20 Jun 2024

EIS and CGT relief again

Publications

If Income Tax relief is available on a subscription for shares under the Enterprise Investment Scheme (‘EIS’), claim it.  Even if you don’t need it: even if it doesn’t actually reduce the amount of Income Tax you pay.  Why?  Because if you haven’t been given EIS Income Tax relief on the subscription, you don’t get EIS Capital Gains Tax (‘CGT’) relief on any gain on a subsequent sale.

That was established in 2015 by Ames [2018] UKUT 190 (TCC).  And it was the taxpayer’s problem recently in Kalay v HMRC [2024] UKFTT 366 (TC).

In November 2019 Mr Kalay sold some shares in a private company, making a gain of some £8m.  On the face of it, he would have been entitled to claim EIS Income Tax relief on the acquisition of the shares in September 2013.  He claimed EIS CGT relief on the gain.  HMRC enquired into his tax return, pointed out that as Income Tax relief hadn’t been claimed on acquisition, no CGT relief was due on disposal and issued a closure notice accordingly.

Mr Kalay responded by making a claim to Income Tax relief (for the tax year 2013/14, in which the shares had been acquired) in January 2022.  But it was a late claim: the limit for making the claim had expired in January 2020.  HMRC rejected the claim.

Mr Kalay appealed to the First-tier Tribunal against both HMRC’s refusal to accept a late Income Tax relief claim and HMRC’s closure notice denying CGT relief.

HMRC successfully applied for the case to be struck out.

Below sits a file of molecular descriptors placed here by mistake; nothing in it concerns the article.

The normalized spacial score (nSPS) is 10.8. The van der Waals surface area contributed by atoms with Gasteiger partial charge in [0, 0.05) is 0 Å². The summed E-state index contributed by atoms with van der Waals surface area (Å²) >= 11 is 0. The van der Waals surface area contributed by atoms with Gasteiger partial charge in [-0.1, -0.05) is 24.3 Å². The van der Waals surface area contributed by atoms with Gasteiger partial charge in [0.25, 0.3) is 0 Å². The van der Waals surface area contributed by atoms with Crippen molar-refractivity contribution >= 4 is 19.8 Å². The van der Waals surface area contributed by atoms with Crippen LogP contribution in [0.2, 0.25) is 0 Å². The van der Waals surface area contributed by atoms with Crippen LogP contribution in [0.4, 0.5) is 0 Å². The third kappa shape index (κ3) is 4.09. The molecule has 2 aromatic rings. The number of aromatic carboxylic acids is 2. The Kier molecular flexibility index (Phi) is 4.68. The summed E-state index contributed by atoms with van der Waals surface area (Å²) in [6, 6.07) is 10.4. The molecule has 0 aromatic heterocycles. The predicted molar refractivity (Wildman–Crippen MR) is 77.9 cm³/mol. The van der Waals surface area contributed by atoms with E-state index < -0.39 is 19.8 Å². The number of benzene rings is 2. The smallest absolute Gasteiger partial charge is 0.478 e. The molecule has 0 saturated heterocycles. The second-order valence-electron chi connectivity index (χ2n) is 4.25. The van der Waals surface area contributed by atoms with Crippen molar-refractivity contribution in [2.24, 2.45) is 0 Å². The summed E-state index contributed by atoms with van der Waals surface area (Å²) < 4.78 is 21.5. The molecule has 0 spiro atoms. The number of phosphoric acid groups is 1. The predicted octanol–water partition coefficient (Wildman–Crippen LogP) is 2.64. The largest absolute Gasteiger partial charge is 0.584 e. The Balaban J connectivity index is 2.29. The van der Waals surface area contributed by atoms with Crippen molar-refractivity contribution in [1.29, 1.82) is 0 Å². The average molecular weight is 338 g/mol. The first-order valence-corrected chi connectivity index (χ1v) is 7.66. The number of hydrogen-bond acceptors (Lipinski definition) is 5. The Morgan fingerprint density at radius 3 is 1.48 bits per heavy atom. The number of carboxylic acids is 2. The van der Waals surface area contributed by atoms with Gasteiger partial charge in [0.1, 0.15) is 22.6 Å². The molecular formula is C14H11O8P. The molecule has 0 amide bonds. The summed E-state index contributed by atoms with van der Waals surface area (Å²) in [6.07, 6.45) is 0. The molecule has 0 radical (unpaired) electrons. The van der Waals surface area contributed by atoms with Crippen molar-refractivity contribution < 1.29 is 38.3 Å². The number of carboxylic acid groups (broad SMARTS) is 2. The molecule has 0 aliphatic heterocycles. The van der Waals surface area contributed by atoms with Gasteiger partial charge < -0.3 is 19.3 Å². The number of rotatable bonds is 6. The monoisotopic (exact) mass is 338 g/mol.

As regards the Income Tax relief claim, there was no right of appeal against HMRC’s refusal to admit a late claim.  Further, although the FTT recognised that the power of ‘care and management’ afforded to HMRC under the Commissioners for Revenue and Customs Act 2005 was wide enough for them to accept a late claim if they chose to do so, the FTT had no jurisdiction to consider how HMRC exercised that power.  Unreasonable exercise (or failure to exercise) the power could be challenged only by judicial review: and it is well-established that the FTT has no judicial review function.

Since there was no possible doubt that the claim to CGT relief depended upon Income Tax relief having been given, it followed that the failure of the Income Tax relief claim also condemned the CGT relief claim to the same fate.  The FTT therefore struck out the appeal against the closure notice.

One intriguing point.

It had been represented on behalf of Mr Kalay that the reasons for his failure to make a timeous Income Tax claim were such that he had a reasonable excuse and that HMRC should have exercised their discretion to admit the late claim.  It is true that regardless of how good or bad those reasons may have been and regardless of what the FTT may or may not have thought of HMRC’s decision, it simply had no power to consider the point.  However, other bodies (including the Upper Tribunal) do.  It will thus still be possible, in principle, for Mr Kalay to seek judicial review (albeit not by the FTT) of HMRC’s refusal to admit a late claim.

What would happen if, hypothetically, such a claim were to succeed and the Income Tax relief were to be granted?  Entitlement to the CGT relief would follow.  What would then happen to the FTT’s striking out of the appeal against the closure notice denying relief: could it be ‘un-struck-out’?  It would be nice for Mr Kalay to succeed on judicial review, if only to supply the answer to that conundrum!

For more information on EIS CGT relief, please get in touch with your usual BKL contact or use our enquiry form.